Quartz arenites and laterites in the Moesian Group (Upper Triassic), northwestern Bulgaria: possible evidence for the effect of the Carnian Humid Episode

Pages: 
pp. 3-25
Sofia University “St Kliment Ohridski”, 15 Tsar Osvoboditel Blvd, 1504 Sofia, Bulgaria
Abstract: 

Quartz-rich sandstones and ironstone crusts occur in the lowermost part of the Upper Triassic Moesian Group exposed in the western Balkanides. On the basis of performed field studies, micropetrography, X-ray diffraction, and major-element chemistry, these deposits are defined as first-cycle quartz arenites and laterites, respectively. The former were deposited in an alluvial environment, while the latter developed in gravel-dominated fluvial sediments. The main control on their formation was warm to hot humid climate conditions combined with low relief, quiescent tectonic setting, mixed source area, and slow sedimentation rate. The decreasing compositional maturity of the sandstones forming the Glavatsi Member (quartz arenites→feldsarenites→litharenites), the disappearance of the lateritic crusts upwards in the continental succession, and the presence of thick overlying fluvial and playa deposits in the Komshtitsa Formation (or Chelyustnitsa Formation) reflect gradual transition from humid to subhumid climate, and then to persistent semi-arid climate regime. This irreversible trend correlates with other Upper Triassic strata deposited in the Western Tethys realm and adjacent areas. The coeval formation of quartz arenites and laterites must have been related to the most distinctive climate change during the Triassic, i.e., the global Carnian Humid Episode. The new results and interpretations appear to be the first geological record for the effect of pronounced mid-Carnian humidity reported from Eastern Europe. They also present indirect sedimentological evidence for the stratigraphical range of the Moesian Group in NW Bulgaria.

Keywords: 

first-cycle quartz arenite, laterite, tropical humid climate, Carnian Humid Episode, Moesian Group, western Balkanides

VOLUME 46 (1)/July 2017

Geological Institute, Bulgarian Academy of Sciences, 1113 Sofia, Bulgaria
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Babeş-Bolyai University, RO-400084, Cluj–Napoca, Romania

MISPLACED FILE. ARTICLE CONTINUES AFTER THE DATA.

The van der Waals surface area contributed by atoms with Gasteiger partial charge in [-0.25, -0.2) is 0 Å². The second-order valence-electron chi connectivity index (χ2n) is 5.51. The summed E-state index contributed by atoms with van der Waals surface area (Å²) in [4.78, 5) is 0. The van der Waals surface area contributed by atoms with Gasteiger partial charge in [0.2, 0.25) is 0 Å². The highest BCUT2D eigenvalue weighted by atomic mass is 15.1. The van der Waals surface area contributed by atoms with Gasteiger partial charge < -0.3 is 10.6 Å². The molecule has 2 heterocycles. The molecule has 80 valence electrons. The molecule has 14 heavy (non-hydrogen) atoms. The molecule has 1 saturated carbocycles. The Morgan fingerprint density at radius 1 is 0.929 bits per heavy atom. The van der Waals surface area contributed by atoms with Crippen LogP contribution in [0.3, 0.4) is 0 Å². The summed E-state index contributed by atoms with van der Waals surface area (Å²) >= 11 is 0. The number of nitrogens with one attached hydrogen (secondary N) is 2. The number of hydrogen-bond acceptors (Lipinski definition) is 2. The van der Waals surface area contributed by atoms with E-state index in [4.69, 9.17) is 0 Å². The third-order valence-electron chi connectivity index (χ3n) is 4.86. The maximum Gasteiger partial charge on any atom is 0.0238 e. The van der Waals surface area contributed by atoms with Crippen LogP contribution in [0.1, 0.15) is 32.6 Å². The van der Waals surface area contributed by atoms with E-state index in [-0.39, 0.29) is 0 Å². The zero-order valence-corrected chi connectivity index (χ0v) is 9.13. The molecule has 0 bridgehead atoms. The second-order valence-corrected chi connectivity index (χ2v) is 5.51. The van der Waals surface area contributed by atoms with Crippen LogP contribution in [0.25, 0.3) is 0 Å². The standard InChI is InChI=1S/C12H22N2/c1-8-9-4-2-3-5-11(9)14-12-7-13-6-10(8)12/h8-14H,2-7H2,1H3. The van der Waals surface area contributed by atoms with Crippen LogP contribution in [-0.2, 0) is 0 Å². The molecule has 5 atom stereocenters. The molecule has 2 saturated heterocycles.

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Geological Institute, Bulgarian Academy of Sciences, 1113 Sofia, Bulgaria
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Babeş-Bolyai University, RO-400084, Cluj–Napoca, Romania

Geological Institute, Bulgarian Academy of Sciences, Acad. G. Bonchev Str., Bl. 24, 1113 Sofia, Bulgaria
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Geological Institute, Bulgarian Academy of Sciences, Acad. G. Bonchev Str., Bl. 24, 1113 Sofia, Bulgaria
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Geological Institute, Bulgarian Academy of Sciences, Acad. G. Bonchev Str., Bl. 24, 1113 Sofia, Bulgaria
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Comenius University, Faculty of Natural Sciences, Department of Geology and Palaeontology, Mlynská dolina G–229, Ilkovičova 6, SK–84215 Bratislava, Slovak Republic
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Slovak Academy of Sciences, Institute of Earth Sciences, Dúbravská 9, P.O. Box 106840 05, Bratislava, Slovak Republic
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Geological Institute, Bulgarian Academy of Sciences, Acad. G. Bonchev Str., Bl. 24, 1113 Sofia, Bulgaria

Geological Institute, Bulgarian Academy of Sciences, 1113 Sofia, Bulgaria
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Geological Institute, Bulgarian Academy of Sciences, 1113 Sofia, Bulgaria
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BRGM, BP 6009, 45060 Orléans cédex 2, France
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Geological Institute, Bulgarian Academy of Sciences, 1113 Sofia, Bulgaria

Geological Institute, Bulgarian Academy of Sciences, Acad. G. Bonchev Str., 1113 Sofia, Bulgaria
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Faculty of Geology and Geography, Department of Geology, Palaeontology and Fossil Fuels, Sofia University “St Kliment Ohridski”, 15 Tsar Osvoboditel Blvd, 1504 Sofia, Bulgaria